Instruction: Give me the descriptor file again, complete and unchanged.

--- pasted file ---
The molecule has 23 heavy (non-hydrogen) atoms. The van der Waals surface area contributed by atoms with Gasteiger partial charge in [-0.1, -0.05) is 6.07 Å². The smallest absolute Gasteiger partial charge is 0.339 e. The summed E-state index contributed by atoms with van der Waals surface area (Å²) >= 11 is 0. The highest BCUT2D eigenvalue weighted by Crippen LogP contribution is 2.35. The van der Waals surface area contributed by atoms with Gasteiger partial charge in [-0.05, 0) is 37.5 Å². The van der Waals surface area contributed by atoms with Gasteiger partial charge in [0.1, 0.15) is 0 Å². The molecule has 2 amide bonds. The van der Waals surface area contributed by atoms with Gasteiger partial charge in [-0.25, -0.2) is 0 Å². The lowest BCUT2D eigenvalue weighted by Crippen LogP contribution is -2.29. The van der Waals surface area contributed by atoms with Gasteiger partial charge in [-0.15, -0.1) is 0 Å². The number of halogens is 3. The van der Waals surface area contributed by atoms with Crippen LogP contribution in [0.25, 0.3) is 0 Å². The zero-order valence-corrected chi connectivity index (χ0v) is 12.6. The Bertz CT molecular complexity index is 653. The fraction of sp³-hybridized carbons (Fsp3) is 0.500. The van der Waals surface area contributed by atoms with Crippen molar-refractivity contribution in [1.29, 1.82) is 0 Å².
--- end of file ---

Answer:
The molecule has 23 heavy (non-hydrogen) atoms. The van der Waals surface area contributed by atoms with Gasteiger partial charge in [-0.1, -0.05) is 6.07 Å². The smallest absolute Gasteiger partial charge is 0.339 e. The summed E-state index contributed by atoms with van der Waals surface area (Å²) >= 11 is 0. The highest BCUT2D eigenvalue weighted by Crippen LogP contribution is 2.35. The van der Waals surface area contributed by atoms with Gasteiger partial charge in [-0.05, 0) is 37.5 Å². The van der Waals surface area contributed by atoms with Gasteiger partial charge in [0.1, 0.15) is 0 Å². The molecule has 2 amide bonds. The van der Waals surface area contributed by atoms with Gasteiger partial charge in [-0.25, -0.2) is 0 Å². The lowest BCUT2D eigenvalue weighted by Crippen LogP contribution is -2.29. The van der Waals surface area contributed by atoms with Gasteiger partial charge in [-0.15, -0.1) is 0 Å². The number of halogens is 3. The van der Waals surface area contributed by atoms with Crippen LogP contribution in [0.25, 0.3) is 0 Å². The zero-order valence-corrected chi connectivity index (χ0v) is 12.6. The Bertz CT molecular complexity index is 653. The fraction of sp³-hybridized carbons (Fsp3) is 0.500. The van der Waals surface area contributed by atoms with Crippen molar-refractivity contribution in [1.29, 1.82) is 0 Å².